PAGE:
Icons are used to bring the worshippers into the presence of those who are in heaven, that is, Christ, the Saints, the Theotokos and the angels. The Orthodox believe these icons do more than visually remind the viewer of the fact that there are saints in heaven, they believe that these icons act as ‘windows’ into heaven through which we see those saints, Christ and the Theotokos. It is for this reason that God the father is traditionally not Continue reading “Eastern Orthodox worship”
HAVE FAITH – ORTHODOXY
The Jesus Prayer
by Metropolitan Anthony Bloom
Those who have read The way of a Pilgrim are familiar with the expression ‘The Jesus Prayer’. It refers to a short prayer the words of which are: ‘Lord Jesus Christ, Son of God, have mercy on me, a sinner,’ constantly repeated. The Way of a Pilgrim is the story of a man who wanted to learn to pray constantly (1Thes 5:I7). As the man whose experience is being related is a pilgrim, a great many of his psychological characteristics, and the way in which he learned and applied the prayer, were conditioned by the fact that he lived in a certain way, which makes the book less universally applicable than it could be; and yet it is the best possible introduction to this prayer, which is one of the greatest treasures of the Orthodox Church.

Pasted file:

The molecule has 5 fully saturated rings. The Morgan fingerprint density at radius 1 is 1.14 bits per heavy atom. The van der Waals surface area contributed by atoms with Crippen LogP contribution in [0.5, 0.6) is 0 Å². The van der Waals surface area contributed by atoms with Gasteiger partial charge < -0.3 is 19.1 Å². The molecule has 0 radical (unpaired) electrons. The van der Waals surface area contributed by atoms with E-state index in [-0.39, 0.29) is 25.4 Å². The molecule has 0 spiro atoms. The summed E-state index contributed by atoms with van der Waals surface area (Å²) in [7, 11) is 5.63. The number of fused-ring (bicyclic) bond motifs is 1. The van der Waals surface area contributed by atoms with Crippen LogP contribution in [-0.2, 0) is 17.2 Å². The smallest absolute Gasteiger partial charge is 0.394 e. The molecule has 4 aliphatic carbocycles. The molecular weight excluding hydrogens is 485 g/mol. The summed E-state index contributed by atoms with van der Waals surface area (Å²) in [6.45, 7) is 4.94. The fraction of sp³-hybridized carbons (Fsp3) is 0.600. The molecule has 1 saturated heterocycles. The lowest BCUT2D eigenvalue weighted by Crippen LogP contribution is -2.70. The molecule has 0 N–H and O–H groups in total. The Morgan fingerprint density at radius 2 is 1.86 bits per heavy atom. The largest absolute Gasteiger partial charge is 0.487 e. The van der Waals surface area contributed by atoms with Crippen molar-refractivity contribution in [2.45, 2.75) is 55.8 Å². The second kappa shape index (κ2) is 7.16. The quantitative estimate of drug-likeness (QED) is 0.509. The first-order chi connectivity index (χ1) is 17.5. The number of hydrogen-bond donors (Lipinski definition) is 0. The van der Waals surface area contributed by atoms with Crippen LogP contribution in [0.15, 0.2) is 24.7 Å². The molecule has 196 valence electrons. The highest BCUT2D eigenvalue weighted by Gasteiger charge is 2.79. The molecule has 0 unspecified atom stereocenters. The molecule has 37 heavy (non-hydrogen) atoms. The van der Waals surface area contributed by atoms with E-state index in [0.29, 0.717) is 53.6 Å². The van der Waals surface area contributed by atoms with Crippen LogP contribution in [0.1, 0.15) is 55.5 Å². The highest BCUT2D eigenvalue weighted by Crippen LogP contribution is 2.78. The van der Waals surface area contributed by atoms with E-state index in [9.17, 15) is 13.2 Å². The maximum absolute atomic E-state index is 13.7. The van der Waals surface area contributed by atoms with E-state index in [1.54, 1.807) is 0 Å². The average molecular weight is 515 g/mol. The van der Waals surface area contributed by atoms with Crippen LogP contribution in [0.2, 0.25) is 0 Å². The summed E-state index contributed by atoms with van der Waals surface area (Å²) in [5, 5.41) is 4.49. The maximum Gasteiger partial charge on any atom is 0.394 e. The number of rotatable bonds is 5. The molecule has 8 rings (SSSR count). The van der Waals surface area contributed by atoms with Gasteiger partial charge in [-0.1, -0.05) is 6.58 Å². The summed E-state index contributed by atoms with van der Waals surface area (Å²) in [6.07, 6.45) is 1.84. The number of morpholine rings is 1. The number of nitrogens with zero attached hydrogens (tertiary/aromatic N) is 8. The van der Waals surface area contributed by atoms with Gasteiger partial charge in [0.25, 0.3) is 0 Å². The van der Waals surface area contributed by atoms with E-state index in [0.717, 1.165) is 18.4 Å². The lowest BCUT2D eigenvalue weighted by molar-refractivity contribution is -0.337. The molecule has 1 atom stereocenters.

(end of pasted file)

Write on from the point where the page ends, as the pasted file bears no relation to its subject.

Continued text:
The prayer is profoundly rooted in the spirit of the gospel, and it is not in vain that the great teachers of Orthodoxy have always insisted on the fact that the Jesus Prayer sums up the whole of the gospel. This is why the Jesus Prayer can only be used in its fullest sense if the person who uses it belongs to the gospel, is a member of the Church of Christ.
All the messages of the gospel, and more than the messages, the reality of the gospel, is contained in the name, in the Person of Jesus. If you take the first half of the prayer you will see how it expresses our faith in the Lord: ‘Lord Jesus Christ, Son of God.’ At the heart we find the name of Jesus; it is the name before whom every knee shall bow (Is 45:3), and when we pronounce it we affirm the historical event of the incarnation. We Continue reading “The Jesus Prayer – Metropolitan Anthony Bloom”
CONVERSIONS TO ORTHODOXY
USA OF MY HEART
Deep Roots In Fresh Soil
Orthodox Christianity comes to Erie, Colorado, USA
250-member St. Luke grew from tiny Lafayette church established nearly two decades ago
By John Aguilar
JOURNEY TO ORTHODOXY
The building is brand-new, the land never before scraped, but the site in Erie where St. Luke Orthodox Christian Church now sits has roots going back nearly two millennia.
A vivid, larger than life-size image of the Virgin Mary, accompanied by a young Jesus, stretches her arms out above the altar. The Messiah — surrounded by painted prophets — gazes down from the dome inside the church’s temple, which is adorned with Byzantine arches and columns.